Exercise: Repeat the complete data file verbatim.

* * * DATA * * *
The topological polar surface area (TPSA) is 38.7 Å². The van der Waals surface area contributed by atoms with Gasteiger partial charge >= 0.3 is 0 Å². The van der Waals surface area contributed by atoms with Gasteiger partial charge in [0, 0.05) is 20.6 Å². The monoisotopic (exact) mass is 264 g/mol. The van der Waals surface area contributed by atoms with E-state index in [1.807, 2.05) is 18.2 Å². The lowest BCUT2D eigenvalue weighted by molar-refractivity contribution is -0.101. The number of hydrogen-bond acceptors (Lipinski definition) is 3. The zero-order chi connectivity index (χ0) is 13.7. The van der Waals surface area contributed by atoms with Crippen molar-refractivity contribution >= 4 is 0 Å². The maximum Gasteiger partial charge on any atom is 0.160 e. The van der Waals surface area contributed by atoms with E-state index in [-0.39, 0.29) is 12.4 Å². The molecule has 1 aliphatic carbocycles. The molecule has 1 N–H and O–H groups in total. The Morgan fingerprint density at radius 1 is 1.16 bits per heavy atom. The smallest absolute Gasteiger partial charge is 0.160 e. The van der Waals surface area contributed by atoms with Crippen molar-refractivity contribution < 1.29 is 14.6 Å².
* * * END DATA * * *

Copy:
The topological polar surface area (TPSA) is 38.7 Å². The van der Waals surface area contributed by atoms with Gasteiger partial charge >= 0.3 is 0 Å². The van der Waals surface area contributed by atoms with Gasteiger partial charge in [0, 0.05) is 20.6 Å². The monoisotopic (exact) mass is 264 g/mol. The van der Waals surface area contributed by atoms with E-state index in [1.807, 2.05) is 18.2 Å². The lowest BCUT2D eigenvalue weighted by molar-refractivity contribution is -0.101. The number of hydrogen-bond acceptors (Lipinski definition) is 3. The zero-order chi connectivity index (χ0) is 13.7. The van der Waals surface area contributed by atoms with Crippen molar-refractivity contribution >= 4 is 0 Å². The maximum Gasteiger partial charge on any atom is 0.160 e. The van der Waals surface area contributed by atoms with E-state index in [-0.39, 0.29) is 12.4 Å². The molecule has 1 aliphatic carbocycles. The molecule has 1 N–H and O–H groups in total. The Morgan fingerprint density at radius 1 is 1.16 bits per heavy atom. The smallest absolute Gasteiger partial charge is 0.160 e. The van der Waals surface area contributed by atoms with Crippen molar-refractivity contribution < 1.29 is 14.6 Å².